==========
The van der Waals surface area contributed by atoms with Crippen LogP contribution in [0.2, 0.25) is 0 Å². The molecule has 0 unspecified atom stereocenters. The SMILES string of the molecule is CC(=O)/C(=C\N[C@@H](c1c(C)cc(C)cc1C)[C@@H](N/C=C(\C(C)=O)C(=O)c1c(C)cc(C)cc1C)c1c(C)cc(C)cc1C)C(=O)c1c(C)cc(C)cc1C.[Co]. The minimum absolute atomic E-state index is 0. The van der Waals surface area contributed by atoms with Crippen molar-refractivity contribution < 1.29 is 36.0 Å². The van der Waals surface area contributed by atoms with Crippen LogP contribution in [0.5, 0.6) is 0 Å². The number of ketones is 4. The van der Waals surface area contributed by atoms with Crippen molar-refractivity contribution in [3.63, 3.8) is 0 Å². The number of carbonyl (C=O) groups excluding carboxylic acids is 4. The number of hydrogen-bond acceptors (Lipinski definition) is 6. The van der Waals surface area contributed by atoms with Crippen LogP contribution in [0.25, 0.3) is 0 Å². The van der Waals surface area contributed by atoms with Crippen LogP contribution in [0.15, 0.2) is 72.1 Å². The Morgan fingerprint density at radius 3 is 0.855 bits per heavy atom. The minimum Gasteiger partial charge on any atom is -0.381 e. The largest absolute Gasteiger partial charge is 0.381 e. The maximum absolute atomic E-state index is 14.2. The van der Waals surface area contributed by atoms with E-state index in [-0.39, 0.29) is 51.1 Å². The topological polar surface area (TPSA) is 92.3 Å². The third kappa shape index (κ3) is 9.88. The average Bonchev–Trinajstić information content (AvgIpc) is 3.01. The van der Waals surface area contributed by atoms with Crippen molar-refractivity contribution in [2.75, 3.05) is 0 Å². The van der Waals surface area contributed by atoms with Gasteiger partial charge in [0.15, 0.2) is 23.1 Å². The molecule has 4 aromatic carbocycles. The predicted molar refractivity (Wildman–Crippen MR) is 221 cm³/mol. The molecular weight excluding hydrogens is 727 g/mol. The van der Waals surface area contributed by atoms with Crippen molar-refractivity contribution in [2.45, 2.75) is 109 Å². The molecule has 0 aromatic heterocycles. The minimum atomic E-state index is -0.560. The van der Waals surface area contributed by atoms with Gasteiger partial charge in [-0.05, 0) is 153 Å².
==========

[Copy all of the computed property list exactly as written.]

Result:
The van der Waals surface area contributed by atoms with Crippen LogP contribution in [0.2, 0.25) is 0 Å². The molecule has 0 unspecified atom stereocenters. The SMILES string of the molecule is CC(=O)/C(=C\N[C@@H](c1c(C)cc(C)cc1C)[C@@H](N/C=C(\C(C)=O)C(=O)c1c(C)cc(C)cc1C)c1c(C)cc(C)cc1C)C(=O)c1c(C)cc(C)cc1C.[Co]. The minimum absolute atomic E-state index is 0. The van der Waals surface area contributed by atoms with Crippen molar-refractivity contribution < 1.29 is 36.0 Å². The van der Waals surface area contributed by atoms with Crippen LogP contribution in [0.5, 0.6) is 0 Å². The number of ketones is 4. The van der Waals surface area contributed by atoms with Crippen molar-refractivity contribution in [3.63, 3.8) is 0 Å². The number of carbonyl (C=O) groups excluding carboxylic acids is 4. The number of hydrogen-bond acceptors (Lipinski definition) is 6. The van der Waals surface area contributed by atoms with Crippen LogP contribution in [0.25, 0.3) is 0 Å². The van der Waals surface area contributed by atoms with Crippen LogP contribution in [0.15, 0.2) is 72.1 Å². The Morgan fingerprint density at radius 3 is 0.855 bits per heavy atom. The minimum Gasteiger partial charge on any atom is -0.381 e. The largest absolute Gasteiger partial charge is 0.381 e. The maximum absolute atomic E-state index is 14.2. The van der Waals surface area contributed by atoms with E-state index in [-0.39, 0.29) is 51.1 Å². The topological polar surface area (TPSA) is 92.3 Å². The third kappa shape index (κ3) is 9.88. The average Bonchev–Trinajstić information content (AvgIpc) is 3.01. The van der Waals surface area contributed by atoms with Crippen molar-refractivity contribution in [2.75, 3.05) is 0 Å². The van der Waals surface area contributed by atoms with Gasteiger partial charge in [0.15, 0.2) is 23.1 Å². The molecule has 4 aromatic carbocycles. The predicted molar refractivity (Wildman–Crippen MR) is 221 cm³/mol. The molecular weight excluding hydrogens is 727 g/mol. The van der Waals surface area contributed by atoms with Crippen molar-refractivity contribution in [2.45, 2.75) is 109 Å². The molecule has 0 aromatic heterocycles. The minimum atomic E-state index is -0.560. The van der Waals surface area contributed by atoms with Gasteiger partial charge in [-0.05, 0) is 153 Å².